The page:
When I was in elementary school, my mom dated a guy who lived in our apartment building. He drove a Lexus convertible, and sometimes when my mom was too busy at work, he picked me up from school with its top off. Under the envious gaze of my classmates, he would swerve out of the school lane at outrageous speed (I later learned how much money he lost on speeding tickets each year, but that is irrelevant to this story). Even more heroically, he taught me how to “properly” punch someone if I was ever bullied at school. I was only forced to use this technique once in the fourth grade when a much bigger kid decided to kick me during an intense recess basketball game, and it got me sent to the principal’s office. Still, it felt pretty sweet being a rebellious child for once. Needless to say, this man got on my good side fairly easily, until I caught him shirtless in our living room one day, smoking a cigarette and drinking hot tea. Over his stomach was a gigantic tattoo of a tiger perching itself in the middle of a green mountain path. I was petrified. In a moment’s time, all the dots seemed to connect: the loud convertible, the fighting tutorial, and now the tattoo… Though my mom repeatedly denied the possibility of him being a gangster, I tried diligently to find evidence to prove otherwise during the remaining years of their relationship. After all, as suggested by seemingly credible sources, only bad people get tattoos.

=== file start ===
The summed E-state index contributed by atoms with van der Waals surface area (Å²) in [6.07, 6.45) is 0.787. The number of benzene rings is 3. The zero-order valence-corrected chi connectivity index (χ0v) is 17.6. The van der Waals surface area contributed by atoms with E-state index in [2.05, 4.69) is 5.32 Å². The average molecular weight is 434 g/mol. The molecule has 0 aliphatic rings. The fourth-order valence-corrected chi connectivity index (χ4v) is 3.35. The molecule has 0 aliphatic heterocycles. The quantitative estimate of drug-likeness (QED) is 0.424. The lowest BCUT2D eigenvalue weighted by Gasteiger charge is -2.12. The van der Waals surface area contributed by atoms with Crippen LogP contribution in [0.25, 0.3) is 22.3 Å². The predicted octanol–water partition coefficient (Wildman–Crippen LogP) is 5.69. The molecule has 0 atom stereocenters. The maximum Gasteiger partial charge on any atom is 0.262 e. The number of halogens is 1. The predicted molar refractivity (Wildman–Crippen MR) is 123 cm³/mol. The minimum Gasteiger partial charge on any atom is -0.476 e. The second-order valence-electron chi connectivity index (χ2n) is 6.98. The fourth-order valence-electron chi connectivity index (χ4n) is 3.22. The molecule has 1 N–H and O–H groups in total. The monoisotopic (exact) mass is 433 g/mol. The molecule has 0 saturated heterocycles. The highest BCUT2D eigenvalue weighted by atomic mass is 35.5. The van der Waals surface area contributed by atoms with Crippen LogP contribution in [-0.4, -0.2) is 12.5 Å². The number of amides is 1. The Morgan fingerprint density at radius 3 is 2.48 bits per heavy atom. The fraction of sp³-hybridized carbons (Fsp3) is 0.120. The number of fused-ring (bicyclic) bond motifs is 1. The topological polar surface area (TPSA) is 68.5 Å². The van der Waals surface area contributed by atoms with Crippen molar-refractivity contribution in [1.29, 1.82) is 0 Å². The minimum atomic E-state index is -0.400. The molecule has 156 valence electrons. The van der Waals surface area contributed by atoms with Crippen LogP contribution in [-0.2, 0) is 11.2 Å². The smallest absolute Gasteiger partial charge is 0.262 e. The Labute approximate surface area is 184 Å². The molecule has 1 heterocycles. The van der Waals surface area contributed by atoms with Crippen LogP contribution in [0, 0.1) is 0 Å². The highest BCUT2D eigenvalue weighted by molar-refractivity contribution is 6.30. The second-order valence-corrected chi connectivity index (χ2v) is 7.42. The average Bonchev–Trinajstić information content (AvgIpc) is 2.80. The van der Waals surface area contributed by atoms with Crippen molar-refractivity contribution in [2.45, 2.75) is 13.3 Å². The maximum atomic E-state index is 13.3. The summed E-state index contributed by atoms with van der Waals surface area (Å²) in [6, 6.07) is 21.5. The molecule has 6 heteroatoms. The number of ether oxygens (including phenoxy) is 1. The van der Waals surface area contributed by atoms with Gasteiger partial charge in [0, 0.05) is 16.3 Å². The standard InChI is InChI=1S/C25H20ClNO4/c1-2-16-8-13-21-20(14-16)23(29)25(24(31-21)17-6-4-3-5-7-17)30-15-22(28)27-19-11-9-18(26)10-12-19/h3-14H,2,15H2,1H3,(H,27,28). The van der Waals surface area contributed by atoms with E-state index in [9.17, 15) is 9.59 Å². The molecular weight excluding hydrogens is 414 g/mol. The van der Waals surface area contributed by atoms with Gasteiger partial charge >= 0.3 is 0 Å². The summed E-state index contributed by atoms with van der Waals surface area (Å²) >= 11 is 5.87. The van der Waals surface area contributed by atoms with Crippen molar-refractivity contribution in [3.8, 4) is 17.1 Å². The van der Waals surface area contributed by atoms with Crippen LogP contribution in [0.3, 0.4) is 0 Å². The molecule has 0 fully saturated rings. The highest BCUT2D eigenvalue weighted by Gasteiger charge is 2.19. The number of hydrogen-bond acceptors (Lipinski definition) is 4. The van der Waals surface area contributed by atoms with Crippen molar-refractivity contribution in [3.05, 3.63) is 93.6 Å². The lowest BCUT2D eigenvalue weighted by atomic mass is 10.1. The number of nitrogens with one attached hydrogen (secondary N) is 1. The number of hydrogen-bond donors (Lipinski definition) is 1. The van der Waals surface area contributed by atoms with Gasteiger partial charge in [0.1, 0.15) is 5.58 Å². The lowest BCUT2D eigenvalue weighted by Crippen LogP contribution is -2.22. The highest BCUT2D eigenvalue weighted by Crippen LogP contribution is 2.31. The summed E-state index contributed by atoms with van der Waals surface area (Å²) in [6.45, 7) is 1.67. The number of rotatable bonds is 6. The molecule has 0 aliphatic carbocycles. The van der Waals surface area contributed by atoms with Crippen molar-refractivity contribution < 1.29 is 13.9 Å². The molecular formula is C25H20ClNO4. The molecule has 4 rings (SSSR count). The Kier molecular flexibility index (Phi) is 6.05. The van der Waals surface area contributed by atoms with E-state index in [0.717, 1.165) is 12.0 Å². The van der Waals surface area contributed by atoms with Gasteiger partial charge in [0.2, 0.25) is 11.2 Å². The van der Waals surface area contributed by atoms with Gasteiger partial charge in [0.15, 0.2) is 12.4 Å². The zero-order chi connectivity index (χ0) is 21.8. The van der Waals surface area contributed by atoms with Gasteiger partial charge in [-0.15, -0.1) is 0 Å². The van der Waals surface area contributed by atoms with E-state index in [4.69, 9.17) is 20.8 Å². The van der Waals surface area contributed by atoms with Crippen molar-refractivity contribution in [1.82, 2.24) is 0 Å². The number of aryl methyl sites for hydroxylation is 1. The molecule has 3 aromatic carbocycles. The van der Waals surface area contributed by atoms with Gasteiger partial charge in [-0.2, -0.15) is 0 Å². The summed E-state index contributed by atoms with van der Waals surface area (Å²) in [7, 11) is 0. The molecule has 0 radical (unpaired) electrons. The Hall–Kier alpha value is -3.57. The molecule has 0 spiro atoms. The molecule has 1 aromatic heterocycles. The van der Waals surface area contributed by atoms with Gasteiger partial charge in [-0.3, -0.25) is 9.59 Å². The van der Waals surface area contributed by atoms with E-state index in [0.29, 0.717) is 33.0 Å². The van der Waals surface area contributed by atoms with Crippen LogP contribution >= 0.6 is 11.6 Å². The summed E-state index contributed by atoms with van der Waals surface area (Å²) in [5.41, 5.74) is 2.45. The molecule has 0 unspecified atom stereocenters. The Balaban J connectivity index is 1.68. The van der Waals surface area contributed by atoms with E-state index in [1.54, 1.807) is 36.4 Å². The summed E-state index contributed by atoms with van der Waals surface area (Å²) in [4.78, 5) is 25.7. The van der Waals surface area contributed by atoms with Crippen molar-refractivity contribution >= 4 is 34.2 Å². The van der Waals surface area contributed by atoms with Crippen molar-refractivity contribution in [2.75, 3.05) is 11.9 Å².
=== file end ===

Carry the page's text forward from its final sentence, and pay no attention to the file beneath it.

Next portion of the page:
This perception drastically changed after I began studying abroad in the US almost a decade ago. Here, tattoos seem to be far less exclusive. Uber drivers have them, Starbucks baristas have them, pediatricians have them, and even my teachers have them! I also learned, through their prevalence, that tattoos aren’t limited to the flagrant, colorful beasts I grew up fearing. It turns out, people get fine-line drawings of birds and branches, whole arm sleeves of One Piece characters and Pokémons, or tiny, illegible stick-n-pokes of hearts and fruits. Eventually, it only seemed natural for me to begin envisioning myself with tattoos. Every once in a while, a new idea that seemed unbelievably edgy to my teenage self would cross my mind, and I would rush to record it on my notes app before it slipped out of my head. I imagined my body as a gallery of memories and images, a mystery box filled with my most prized possessions. These thoughts made me reflect on what I wished to keep closest in this gigantic world, the times and people that were worth the commitment of temporary pain and eternal commemoration. Over time, I was able to curate a whole list of unthinkable things I could do to my skin, and the idea of being in control of “customizing myself” felt like a comfort in this tsunami of a world.